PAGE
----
In the 1970’s the first commercial microprocessors appeared – which reduced the size and cost of computers by orders of magnitude again – and increased their speed and reliability even further. Silicon Valley blossomed and although the first micro-chips were rather feeble in comparison with their mainframe equivalents they ushered in the modern era of the desktop-sized personal computer.
In the 1980’s players such as Microsoft and Apple appeared to exploit this vast new market. The only difference was that Microsoft only offered just the operating system for the new IBM-PC hardware (called MS-DOS); while Apple created both the hardware and software as a tightly integrated system – the Apple I.
The ergonomic-seamless-design philosophy at Apple led to the Apple Mac which revolutionised personal computing. It made them usable by people who had no interest in the innards or in programming. The Apple Macs were the “designer”computers and were reassuringly more expensive. The innovations that Apple designed into the Mac are now expected in all personal computers as well as the latest generations of smartphones and tablets.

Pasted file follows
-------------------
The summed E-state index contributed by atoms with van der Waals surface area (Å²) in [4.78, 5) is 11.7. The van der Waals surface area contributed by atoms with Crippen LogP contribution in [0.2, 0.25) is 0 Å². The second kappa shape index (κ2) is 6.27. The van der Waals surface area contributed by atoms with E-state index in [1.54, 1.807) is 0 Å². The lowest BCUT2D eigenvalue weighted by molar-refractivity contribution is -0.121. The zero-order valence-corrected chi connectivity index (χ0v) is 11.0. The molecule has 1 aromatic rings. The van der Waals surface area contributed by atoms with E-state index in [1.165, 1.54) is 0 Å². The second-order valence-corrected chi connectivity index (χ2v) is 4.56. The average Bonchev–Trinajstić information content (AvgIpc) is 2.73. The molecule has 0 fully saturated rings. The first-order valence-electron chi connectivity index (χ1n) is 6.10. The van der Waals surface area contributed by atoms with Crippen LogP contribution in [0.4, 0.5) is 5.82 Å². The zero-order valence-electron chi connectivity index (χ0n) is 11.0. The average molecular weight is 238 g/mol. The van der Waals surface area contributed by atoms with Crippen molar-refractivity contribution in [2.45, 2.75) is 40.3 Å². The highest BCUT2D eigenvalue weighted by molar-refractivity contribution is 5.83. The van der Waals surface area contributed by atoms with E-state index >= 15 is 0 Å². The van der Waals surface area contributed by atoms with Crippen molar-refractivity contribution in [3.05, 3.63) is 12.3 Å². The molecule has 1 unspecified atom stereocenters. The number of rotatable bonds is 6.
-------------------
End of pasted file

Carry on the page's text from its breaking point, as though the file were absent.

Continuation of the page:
Today we carry more computing power in our top pocket than a mainframe of the 1970’s could deliver! The design of the operating system has hardly changed though.
It was the O/S design that leveraged the maximum potential of the very expensive hardware. And that is still the case – but we take it for completely for granted.
Exactly the same principle applies to our healthcare systems.
The only difference is that the flow is not 1’s and 0’s – it is patients and all the things needed to deliver patient care. The ‘hardware’ is the expensive part to assemble and run – and the largest cost is the people. Healthcare is a service delivered by people to people. Highly-trained nurses, doctors and allied healthcare professionals are expensive.
So the key to healthcare system performance is high quality management policy design – the healthcare operating system (HOS).
And here we hit a snag.
Our healthcare management policies have not been designed using the same rigor as the operating systems for our computers. They have not been designed using the well-understood principles of flow physics. The various parts of our healthcare system do not work well together. The flows are fractured. The silos work independently. And the ubiquitous symptom of this dysfunction is confusion, chaos and conflict. The managers and the doctors are at each others throats. And this is because the management policies have evolved through a largely ineffective and very inefficient strategy called “burn-and-scrape”. Firefighting.
The root cause of the poor design is that neither healthcare managers nor the healthcare workers are trained in operational policy design. Design for Safety. Design for Quality. Design for Delivery. Design for Productivity.